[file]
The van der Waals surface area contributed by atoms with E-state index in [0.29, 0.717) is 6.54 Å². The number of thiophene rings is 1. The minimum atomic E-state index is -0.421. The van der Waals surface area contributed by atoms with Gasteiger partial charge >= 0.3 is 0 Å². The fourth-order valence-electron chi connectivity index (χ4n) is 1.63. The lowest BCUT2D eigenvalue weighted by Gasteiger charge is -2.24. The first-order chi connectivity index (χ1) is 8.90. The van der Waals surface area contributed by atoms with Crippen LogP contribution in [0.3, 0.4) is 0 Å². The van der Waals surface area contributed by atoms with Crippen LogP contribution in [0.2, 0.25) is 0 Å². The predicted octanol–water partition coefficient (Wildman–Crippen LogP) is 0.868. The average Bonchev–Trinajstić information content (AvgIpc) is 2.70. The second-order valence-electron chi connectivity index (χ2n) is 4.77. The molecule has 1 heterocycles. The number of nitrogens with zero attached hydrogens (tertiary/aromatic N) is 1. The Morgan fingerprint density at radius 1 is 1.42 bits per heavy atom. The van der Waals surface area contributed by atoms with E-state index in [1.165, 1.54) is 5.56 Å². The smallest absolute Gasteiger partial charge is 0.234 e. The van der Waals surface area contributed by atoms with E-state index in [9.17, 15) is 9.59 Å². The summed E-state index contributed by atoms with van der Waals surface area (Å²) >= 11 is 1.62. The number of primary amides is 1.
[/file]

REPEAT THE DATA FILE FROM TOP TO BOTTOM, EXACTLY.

The van der Waals surface area contributed by atoms with E-state index in [0.29, 0.717) is 6.54 Å². The number of thiophene rings is 1. The minimum atomic E-state index is -0.421. The van der Waals surface area contributed by atoms with Gasteiger partial charge >= 0.3 is 0 Å². The fourth-order valence-electron chi connectivity index (χ4n) is 1.63. The lowest BCUT2D eigenvalue weighted by Gasteiger charge is -2.24. The first-order chi connectivity index (χ1) is 8.90. The van der Waals surface area contributed by atoms with Crippen LogP contribution in [0.3, 0.4) is 0 Å². The van der Waals surface area contributed by atoms with Crippen LogP contribution in [0.2, 0.25) is 0 Å². The predicted octanol–water partition coefficient (Wildman–Crippen LogP) is 0.868. The average Bonchev–Trinajstić information content (AvgIpc) is 2.70. The second-order valence-electron chi connectivity index (χ2n) is 4.77. The molecule has 1 heterocycles. The number of nitrogens with zero attached hydrogens (tertiary/aromatic N) is 1. The Morgan fingerprint density at radius 1 is 1.42 bits per heavy atom. The van der Waals surface area contributed by atoms with E-state index in [1.165, 1.54) is 5.56 Å². The smallest absolute Gasteiger partial charge is 0.234 e. The van der Waals surface area contributed by atoms with E-state index in [9.17, 15) is 9.59 Å². The summed E-state index contributed by atoms with van der Waals surface area (Å²) >= 11 is 1.62. The number of primary amides is 1.